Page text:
Over the last 1.5 weeks, I have had the honor of hosting 5 different podcasts.  I have interviewed top level executives from leading Cyber security firms located as far west as Silicon Valley. As far east as New Jersey, and even as far south as Louisiana.  I ask the guests many questions about their company, products and services, and what their thoughts are for the Cyber security landscape in the coming years.

Their answer typically has been that Ransomware will continue, and will not just hit upon the IT Infrastructure of a business, but the Critical Infrastructure of major cities here in the United States will fall victim as well.

This point has been well illustrated by the recent Cyber attacks on the Port of San Diego.  Just yesterday, officials from the city announced that they are investigating in depth an attack that just recently occurred.  Because of this, some crucial city functionalities such as processing park permits and other far reaching requests.

This Cyber attack on the Port of San Diego has been compared to the Ransomware attack that to the City of Atlanta back in March.  The Cyber attackers were able to shut down many public services, such as the people’s ability to pay traffic tickets and water bills. The hackers sought Bitcoin as the ransom payment also totally cut out wireless communications at the Atlanta airport.

Even the San Diego Harbor Police Department has also been affected this Cyber-attack, and is currently using its back up systems to keep other public related functionalities intact, with a strong emphasis upon safety related systems, such as sirens, alert systems, and the 911 grid.  The Port of San Diego is a vital economic hub to the state of California, just consider some of these stats:

*It has 569 employees;

*It oversees 34 miles of San Diego Bay waterfront property;

*The Port of San Diego spans five cities and houses 800 businesses, with tenants such as General Dynamics-NASSCO.  This entity is the last major shipbuilder on the West Coast, and is currently building and repairing warships for the United States Navy.

Officials have been very silent as to the specific nature of the Cyber-attack, and so far, it seems that none of the businesses seem to be impacted, which is of course, good news.  Per Federal Law, this Cyber attack has also been reported to the California Office of Emergency Services and the County of San Diego Office of Emergency Services.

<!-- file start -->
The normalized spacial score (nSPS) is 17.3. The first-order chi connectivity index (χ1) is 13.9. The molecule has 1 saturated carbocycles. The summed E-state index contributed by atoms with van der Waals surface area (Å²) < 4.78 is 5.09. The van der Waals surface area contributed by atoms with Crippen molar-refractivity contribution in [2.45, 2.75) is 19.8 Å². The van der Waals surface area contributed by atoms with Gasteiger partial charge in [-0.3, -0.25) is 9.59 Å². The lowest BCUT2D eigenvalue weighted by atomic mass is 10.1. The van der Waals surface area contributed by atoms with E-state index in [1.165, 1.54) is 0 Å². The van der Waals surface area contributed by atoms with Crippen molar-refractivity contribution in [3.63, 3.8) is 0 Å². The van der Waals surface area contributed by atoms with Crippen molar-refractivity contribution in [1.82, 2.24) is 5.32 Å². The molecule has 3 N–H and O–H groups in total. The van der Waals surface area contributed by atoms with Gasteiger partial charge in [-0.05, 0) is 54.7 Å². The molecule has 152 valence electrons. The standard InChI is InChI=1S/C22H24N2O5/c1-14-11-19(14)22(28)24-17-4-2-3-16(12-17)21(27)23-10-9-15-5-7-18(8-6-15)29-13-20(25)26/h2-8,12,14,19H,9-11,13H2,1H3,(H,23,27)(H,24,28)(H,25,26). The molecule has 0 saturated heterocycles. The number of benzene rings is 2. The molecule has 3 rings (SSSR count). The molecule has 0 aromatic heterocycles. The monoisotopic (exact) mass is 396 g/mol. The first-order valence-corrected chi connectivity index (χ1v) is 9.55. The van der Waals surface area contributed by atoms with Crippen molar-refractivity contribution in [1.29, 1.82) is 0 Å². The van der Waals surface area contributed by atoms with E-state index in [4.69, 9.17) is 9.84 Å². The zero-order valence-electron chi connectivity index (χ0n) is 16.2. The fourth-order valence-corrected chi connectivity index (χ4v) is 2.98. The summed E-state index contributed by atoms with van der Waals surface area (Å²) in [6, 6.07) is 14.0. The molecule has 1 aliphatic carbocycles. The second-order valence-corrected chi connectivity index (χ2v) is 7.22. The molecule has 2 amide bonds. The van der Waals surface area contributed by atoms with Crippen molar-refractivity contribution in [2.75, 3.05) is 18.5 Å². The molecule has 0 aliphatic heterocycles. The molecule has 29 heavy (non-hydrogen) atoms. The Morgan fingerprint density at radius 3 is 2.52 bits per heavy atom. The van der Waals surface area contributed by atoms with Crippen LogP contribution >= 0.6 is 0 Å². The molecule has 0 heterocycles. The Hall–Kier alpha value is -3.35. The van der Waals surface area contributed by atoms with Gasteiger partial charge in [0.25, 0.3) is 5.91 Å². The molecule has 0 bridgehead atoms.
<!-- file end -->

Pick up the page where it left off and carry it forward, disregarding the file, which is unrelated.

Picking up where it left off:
Law enforcement officials from all over are involved, including the FBI and possible even the Department of Homeland Security.  However, based upon the news stories I have researched on this, it appears that this could have been a Ransomware attack of various sorts.  According to the FBI, about 4,000 computers per hour are infected on a daily basis.

The City of San Diego is familiar with Cyber-attacks, as they were once a victim back in 2016, when Cyber attackers flooded the city’s computers with malformed Data Packets in a Distributed Denial of Service (DDoS) attack.

It slowed down city computers to a crawl but did not affect critical services.  The CIO for the city of San Diego even stated that its IT Infrastructure is hit by Cyber attacks 1,000,000 times per day.  Many of these are extremely low-level threats, and are mostly launched by automated software packages.

My thoughts on this?

It is remarkable that nothing serious happened, just a disruption in a few services.  But because of this, this kind of Cyber attack should not be ignored, and needs to be addressed ASAP.  But given the huge complexity of the American IT Infrastructure where does one even begin?  It is like walking through a maze with no beginning and no end.

Probably the best way, in my opinion, would be start extensive Penetration Level exercises on the IT Infrastructures of the largest cities in the United States, as these would be the first targets.  Then from there, after the weaknesses and vulnerabilities have been discovered, its impacts upon critical public services should be examined, and patched up quickly.

In other words, a top down approach should be used, in which the most critical public service functionalities are tested and repaired first, working all the way down to the least critical.  But also keep in mind, that is not just the large cities that can fall victim, even the smallest of the small towns in the United States can also fall prey to a Cyber-attack.

So far, it seems to me that the Cyber attacker is taking a very measured approach in seeing how much damage and chaos can be done to the Critical Infrastructure of a large city.  But time is ticking away very quickly.  After 9/11, we were worried about airplanes crashing into buildings, and rightfully so.  Now, not only do we still have to be concerned with that, but the Cyber terrorism world as well now.